As mentioned earlier, food gifts (referred to as ‘oblations’, from Latin oblatio, ‘gift’) were part of the monastic culture at Rochester Priory. The monks made sure to show appreciation for the work of their servants by giving special food provisions at times like Easter and Christmas. These items were in addition to the regular monthly payments of grain, which could be commuted into money and were of equal amount for all servants, and, during Lent, the weekly payments of herrings or eels for which the amount paid depended on the rank of the servant.
Cheeses were given as gifts three times a year and, as with the fish payments, the differences in rank were observed: master servants got one mature cheese, one medium and one young, whereas second-rank servants got two medium cheeses. But as far as meat was concerned: ‘All have meat equally at Christmas, or one penny, and on the Tuesday before Lent and at Easter.’
The type of meat is not stipulated but it may well have been salted beef or pork at Christmas and perhaps fresh lamb on Shrove Tuesday and at Easter. The latter is perhaps suggested by the following reference to the food gifts which the priory’s two church attendants (Latin, famuli ecclesie), responsible for the day-to-day, practical running of the cathedral, recieved:
On the Tuesday* on the eve of Lent** they will have lamb.[…]
From the offering that comes forth on Good Friday, they have bread, eggs, herrings, onions, nuts, garlic, and from the sacristan a silver coin, and the finest piece of fruit.* More literally, ‘the third day’; see DMLBS feria 3c, ‘(~ria tertia) Tuesday’. **More literally, ‘the beginning of fasting’; see DMLBS, caput 16f, caput jejunii, ‘(of Lent, i.e. Ash Wednesday’).’
Custumale Roffense, folio 58r. Translation by Christopher Monk.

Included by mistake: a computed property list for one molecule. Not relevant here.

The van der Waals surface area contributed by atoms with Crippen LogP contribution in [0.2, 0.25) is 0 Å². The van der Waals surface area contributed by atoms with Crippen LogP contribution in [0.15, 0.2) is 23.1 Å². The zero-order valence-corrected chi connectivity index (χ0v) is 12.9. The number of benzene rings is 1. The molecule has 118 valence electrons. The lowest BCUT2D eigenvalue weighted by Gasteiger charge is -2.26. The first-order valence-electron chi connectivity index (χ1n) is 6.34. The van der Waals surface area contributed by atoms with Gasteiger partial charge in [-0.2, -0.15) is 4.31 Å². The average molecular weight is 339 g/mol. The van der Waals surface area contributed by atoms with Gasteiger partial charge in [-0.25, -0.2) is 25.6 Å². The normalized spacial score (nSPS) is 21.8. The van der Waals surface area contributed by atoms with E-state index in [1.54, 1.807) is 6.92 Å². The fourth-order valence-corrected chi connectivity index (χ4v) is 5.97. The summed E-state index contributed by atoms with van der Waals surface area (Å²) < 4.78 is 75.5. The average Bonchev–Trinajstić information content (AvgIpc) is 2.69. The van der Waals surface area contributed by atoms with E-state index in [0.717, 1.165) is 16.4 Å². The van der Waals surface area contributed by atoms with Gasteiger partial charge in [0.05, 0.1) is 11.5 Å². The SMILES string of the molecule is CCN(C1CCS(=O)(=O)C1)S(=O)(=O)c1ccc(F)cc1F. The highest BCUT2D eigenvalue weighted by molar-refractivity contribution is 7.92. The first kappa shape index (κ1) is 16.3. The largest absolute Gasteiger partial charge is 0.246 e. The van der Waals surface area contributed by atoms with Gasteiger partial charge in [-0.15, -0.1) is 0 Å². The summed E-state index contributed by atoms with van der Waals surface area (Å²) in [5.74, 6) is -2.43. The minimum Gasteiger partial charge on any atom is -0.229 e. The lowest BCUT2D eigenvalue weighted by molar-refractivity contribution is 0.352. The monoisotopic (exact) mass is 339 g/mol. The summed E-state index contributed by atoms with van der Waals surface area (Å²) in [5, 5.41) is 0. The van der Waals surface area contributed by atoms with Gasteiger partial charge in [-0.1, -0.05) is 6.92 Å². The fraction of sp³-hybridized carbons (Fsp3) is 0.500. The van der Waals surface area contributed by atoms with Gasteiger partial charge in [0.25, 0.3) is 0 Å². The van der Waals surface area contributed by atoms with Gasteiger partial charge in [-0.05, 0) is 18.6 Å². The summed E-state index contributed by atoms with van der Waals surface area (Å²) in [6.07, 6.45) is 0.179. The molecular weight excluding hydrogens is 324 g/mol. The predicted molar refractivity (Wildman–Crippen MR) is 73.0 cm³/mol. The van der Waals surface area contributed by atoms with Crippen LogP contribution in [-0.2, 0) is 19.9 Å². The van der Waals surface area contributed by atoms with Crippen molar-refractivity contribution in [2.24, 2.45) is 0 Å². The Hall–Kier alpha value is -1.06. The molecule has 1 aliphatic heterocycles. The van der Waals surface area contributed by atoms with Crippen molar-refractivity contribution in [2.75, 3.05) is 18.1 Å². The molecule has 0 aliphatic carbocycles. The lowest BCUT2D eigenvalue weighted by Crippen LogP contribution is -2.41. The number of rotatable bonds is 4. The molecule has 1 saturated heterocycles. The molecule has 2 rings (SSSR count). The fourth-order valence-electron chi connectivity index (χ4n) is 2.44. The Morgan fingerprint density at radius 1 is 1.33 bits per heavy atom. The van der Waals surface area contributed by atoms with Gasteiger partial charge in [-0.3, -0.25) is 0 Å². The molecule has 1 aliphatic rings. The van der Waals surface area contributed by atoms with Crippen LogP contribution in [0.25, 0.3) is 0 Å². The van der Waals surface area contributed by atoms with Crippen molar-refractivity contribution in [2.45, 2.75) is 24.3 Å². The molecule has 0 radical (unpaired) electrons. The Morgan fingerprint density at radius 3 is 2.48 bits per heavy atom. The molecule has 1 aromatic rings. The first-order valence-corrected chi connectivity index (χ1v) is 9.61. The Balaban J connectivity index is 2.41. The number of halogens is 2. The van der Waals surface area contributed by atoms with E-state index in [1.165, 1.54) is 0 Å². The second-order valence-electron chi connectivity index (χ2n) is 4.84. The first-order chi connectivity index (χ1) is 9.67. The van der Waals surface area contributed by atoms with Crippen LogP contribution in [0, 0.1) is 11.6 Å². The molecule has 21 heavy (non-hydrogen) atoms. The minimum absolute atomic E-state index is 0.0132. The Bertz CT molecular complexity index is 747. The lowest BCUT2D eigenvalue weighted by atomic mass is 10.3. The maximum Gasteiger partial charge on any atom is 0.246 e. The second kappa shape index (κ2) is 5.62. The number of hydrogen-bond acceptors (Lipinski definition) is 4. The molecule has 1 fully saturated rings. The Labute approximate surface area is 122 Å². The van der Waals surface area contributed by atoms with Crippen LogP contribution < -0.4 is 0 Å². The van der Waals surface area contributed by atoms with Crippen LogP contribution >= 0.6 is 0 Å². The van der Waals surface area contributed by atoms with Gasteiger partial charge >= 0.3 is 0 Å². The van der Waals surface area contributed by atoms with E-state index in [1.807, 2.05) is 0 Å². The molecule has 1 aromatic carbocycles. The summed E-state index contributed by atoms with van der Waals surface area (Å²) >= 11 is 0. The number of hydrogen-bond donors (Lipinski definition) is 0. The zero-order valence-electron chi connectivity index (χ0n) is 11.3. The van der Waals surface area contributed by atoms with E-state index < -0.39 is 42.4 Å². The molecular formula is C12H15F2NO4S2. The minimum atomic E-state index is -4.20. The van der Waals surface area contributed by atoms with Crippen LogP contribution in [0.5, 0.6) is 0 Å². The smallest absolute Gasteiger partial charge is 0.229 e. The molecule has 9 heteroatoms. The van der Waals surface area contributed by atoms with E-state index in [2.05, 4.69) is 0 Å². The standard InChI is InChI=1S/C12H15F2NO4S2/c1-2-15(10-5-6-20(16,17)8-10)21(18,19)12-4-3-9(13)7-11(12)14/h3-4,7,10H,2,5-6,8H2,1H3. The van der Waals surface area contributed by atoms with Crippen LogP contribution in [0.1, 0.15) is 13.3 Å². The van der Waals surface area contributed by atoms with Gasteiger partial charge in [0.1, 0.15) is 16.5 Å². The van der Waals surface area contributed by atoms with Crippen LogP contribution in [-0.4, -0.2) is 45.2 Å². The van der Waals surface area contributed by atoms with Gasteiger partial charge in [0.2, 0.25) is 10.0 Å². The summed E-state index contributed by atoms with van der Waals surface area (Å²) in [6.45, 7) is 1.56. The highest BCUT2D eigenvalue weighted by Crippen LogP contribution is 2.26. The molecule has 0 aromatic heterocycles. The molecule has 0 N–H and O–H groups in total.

Since the Tuesday referred to here, known today as Shrove Tuesday, falls in late winter/early spring (between 3rd February and 9th March) it is just possible the lamb was given as fresh, early lamb, which is delicately flavoured. However, it’s perhaps more likely that such lamb was reseved for Easter and therefore the Shrove Tuesday lamb was from the previous season, suitable for slower cooking. (On the evidence for medieval consumption of tender lamb, see Sykes, pp. 61-4 and 68-9.) No matter, it would have made a delicious meal for the church attendants (and their families) on the last day of meat-eating before the stringencies of Lent commenced.
Though meat is not listed among their gifts on Good Friday, which apparently were taken from the general food offerings made by Rochester’s lay worshipers, as we have seen they also received meat for Easter along with all the other servants. Perhaps spring lamb was the meat of choice then. (On the tradition of the Easter lamb, see Dyer, p. 203).
Ham for a hospital
Finally, on the matter of meat as a food gift, Custumale Roffense contains a record relating to a hospital founded and supported by St Andrew’s Priory. The account enumerates what was owed by the monks to ‘the infirm brothers of St Bartholomew’. St Bartholomew’s was established at the end of the eleventh century by Rochester’s beloved bishop-prior, Gundulf, and seems to have become a hospital for lepers. As well as taking care of the daily meals of the residents, using leftovers from the refectory and providing sufficient ale and bread, the patients were given a ham at Christmas.